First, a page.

Triceratops skulls underwent pretty major changes as they grew, including complete reorientation and allometric scaling of the brow horns. In juveniles these curve backwards, but in big adults they arc forwards (Horner and Goodwin 2006). Typically, artists have assumed that the keratin sheaths covering these horns changed shape with them. Even pros, such as Greg Paul (2016), who have stressed that the keratin sheath should extend the horn shape, render the sheaths as more-or-less reflecting the underlying horn core of a given growth stage, without any hangovers from a previous iteration of horn shape. Whether intentional or not, the implication here is that the horn sheath was dynamic - capable of changing as the animal grew.

....just like this. Note how the brow horns of this Triceratops group are clearly changing shape as the animals increase in size, but that the keratin sheaths don't reflect any earlier horn history. Hmm. Say, do you know this image is on the front of my 2018 calendar?
The model outlined above conflicts with this traditional take, however. If we assume that the horn extension was composed of a series of retained keratin sheaths, and using Horner and Goodwin's (2006) ontogenetic sequence as a basis, the resultant horn shape is pretty surprising. Stacking horn cores in the juveniles sees those recurved shapes pushed off the horn core to extend and extenuate the curve strongly, to the point where the horn tip even points posteriorly at one stage (below). As the horn base tips forward on the approach to adulthood, these arcing tips rotate with them, creating a long, elaborate set of horns which curved twice: once at the tip, and again, but inversely, at the base. If the Triceratops in this model retained the full history of their horn sheaths into adulthood, the result would be pretty fantastic: very long horns where the tips pointed 90° away from the point of the horn core. Yowsers - that's quite different from our traditional 'just make it pointier' approach.

Stacking Triceratops horn cores, mimicking how living animal keratin sheaths grow, suggest the keratinous extension of the brow horns was strongly curved even in adult animals. As in the mock bovid horn above, the horn cores were stacked simply by trying to make them fit as neatly as possible.
Which is more likely: twirly horn sheaths or the more conventional, 'dynamic' sheaths? Where morphing horn sheaths immediately lose points is their requirement for the inert keratin horn tissues to react to each horn core shape, as well as for the horn sheath history to continuously disappear. Modern horn sheaths just don't grow like this: their extensions only exist because the old keratin tissues hang around, and we have to ask how the extending sheaths are created in our 'dynamic' sheath model. There are perhaps two ways we could attain morphing sheaths: the first is through continuous eradication of old sheath material, allowing new keratin to grow over the horn core without being obscured by previous sheath layers. This might have been achieved by Triceratops shedding and regrowing sheath extensions, or by abrading outer sheath tissues away. The second is that the horns weren't covered in one sheath but several interlocking plates, like the beaks of some birds, which might allow for jimmying and reconfiguration of the horn tissues through growth without adding lots of material to the end.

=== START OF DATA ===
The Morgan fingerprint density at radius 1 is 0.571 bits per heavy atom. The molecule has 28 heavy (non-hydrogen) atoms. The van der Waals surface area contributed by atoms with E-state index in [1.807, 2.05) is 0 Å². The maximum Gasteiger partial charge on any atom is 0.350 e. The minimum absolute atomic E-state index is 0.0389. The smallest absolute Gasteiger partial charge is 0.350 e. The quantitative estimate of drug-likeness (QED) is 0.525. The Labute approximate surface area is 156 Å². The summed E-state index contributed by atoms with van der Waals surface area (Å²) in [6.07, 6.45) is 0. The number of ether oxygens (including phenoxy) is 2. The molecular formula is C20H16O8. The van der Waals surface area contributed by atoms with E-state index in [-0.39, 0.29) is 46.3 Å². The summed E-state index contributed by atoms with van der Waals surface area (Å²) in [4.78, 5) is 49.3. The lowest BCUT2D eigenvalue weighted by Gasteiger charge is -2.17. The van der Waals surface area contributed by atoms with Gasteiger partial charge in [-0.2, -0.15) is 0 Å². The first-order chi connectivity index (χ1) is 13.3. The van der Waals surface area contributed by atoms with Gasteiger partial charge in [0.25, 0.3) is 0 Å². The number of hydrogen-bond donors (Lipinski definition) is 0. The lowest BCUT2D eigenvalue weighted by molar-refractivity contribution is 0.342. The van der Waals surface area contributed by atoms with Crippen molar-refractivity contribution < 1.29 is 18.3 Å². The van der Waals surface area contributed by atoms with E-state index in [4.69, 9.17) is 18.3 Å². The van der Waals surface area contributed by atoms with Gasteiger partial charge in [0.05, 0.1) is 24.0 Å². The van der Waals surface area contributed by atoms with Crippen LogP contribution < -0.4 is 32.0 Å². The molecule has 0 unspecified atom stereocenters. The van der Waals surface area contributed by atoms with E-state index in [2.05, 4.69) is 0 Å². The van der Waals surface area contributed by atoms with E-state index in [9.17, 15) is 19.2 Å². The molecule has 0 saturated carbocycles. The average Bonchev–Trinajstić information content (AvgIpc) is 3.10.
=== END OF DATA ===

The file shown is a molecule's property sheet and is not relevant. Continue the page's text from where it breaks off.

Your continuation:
Let's consider shedding first. It's possible that at least some layers of Triceratops horns were shed because exfoliation is common on keratin sheaths in living species. For instance, puffins shed the outer layer of their beaks annually, and bovids exfoliate outer layers of their horns once or twice in their lifetimes (O'Gara and Matson 1975; Goss 2012). The fact that only a superficial layer of tissue is lost prevents the sheath being significantly altered however: exfoliation alone would probably not give us particularly 'dynamic' horn sheaths.